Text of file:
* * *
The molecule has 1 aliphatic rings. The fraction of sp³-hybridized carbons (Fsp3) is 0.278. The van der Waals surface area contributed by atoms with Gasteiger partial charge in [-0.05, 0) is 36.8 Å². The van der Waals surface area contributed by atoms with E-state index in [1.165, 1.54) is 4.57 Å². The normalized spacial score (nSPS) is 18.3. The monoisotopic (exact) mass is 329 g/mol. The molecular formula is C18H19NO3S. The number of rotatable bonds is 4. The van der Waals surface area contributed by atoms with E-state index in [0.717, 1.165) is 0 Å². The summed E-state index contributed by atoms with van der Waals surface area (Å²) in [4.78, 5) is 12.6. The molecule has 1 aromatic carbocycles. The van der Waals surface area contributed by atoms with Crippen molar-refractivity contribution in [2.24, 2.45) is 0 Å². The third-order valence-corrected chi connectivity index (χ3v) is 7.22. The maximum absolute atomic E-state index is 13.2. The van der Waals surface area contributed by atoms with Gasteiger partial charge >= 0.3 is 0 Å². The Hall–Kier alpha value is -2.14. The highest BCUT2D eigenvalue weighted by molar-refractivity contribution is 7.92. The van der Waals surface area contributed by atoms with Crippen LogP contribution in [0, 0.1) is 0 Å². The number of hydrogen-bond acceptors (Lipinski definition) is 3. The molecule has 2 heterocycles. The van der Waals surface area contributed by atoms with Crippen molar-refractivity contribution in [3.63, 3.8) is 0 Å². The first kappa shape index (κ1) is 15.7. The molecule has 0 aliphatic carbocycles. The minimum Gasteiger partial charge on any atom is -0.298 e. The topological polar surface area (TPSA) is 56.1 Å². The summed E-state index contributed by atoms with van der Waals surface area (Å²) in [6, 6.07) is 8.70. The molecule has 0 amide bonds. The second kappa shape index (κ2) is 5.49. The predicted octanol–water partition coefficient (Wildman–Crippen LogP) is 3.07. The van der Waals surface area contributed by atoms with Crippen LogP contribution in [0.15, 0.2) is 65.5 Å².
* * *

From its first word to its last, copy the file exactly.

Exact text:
The molecule has 1 aliphatic rings. The fraction of sp³-hybridized carbons (Fsp3) is 0.278. The van der Waals surface area contributed by atoms with Gasteiger partial charge in [-0.05, 0) is 36.8 Å². The van der Waals surface area contributed by atoms with E-state index in [1.165, 1.54) is 4.57 Å². The normalized spacial score (nSPS) is 18.3. The monoisotopic (exact) mass is 329 g/mol. The molecular formula is C18H19NO3S. The number of rotatable bonds is 4. The van der Waals surface area contributed by atoms with E-state index in [0.717, 1.165) is 0 Å². The summed E-state index contributed by atoms with van der Waals surface area (Å²) in [4.78, 5) is 12.6. The molecule has 1 aromatic carbocycles. The van der Waals surface area contributed by atoms with Crippen molar-refractivity contribution in [2.24, 2.45) is 0 Å². The third-order valence-corrected chi connectivity index (χ3v) is 7.22. The maximum absolute atomic E-state index is 13.2. The van der Waals surface area contributed by atoms with Gasteiger partial charge >= 0.3 is 0 Å². The Hall–Kier alpha value is -2.14. The highest BCUT2D eigenvalue weighted by molar-refractivity contribution is 7.92. The van der Waals surface area contributed by atoms with Crippen LogP contribution in [0, 0.1) is 0 Å². The number of hydrogen-bond acceptors (Lipinski definition) is 3. The molecule has 2 heterocycles. The van der Waals surface area contributed by atoms with Crippen molar-refractivity contribution in [3.63, 3.8) is 0 Å². The first kappa shape index (κ1) is 15.7. The molecule has 0 aliphatic carbocycles. The minimum Gasteiger partial charge on any atom is -0.298 e. The topological polar surface area (TPSA) is 56.1 Å². The summed E-state index contributed by atoms with van der Waals surface area (Å²) in [6, 6.07) is 8.70. The molecule has 0 amide bonds. The second kappa shape index (κ2) is 5.49. The predicted octanol–water partition coefficient (Wildman–Crippen LogP) is 3.07. The van der Waals surface area contributed by atoms with Crippen LogP contribution in [0.15, 0.2) is 65.5 Å².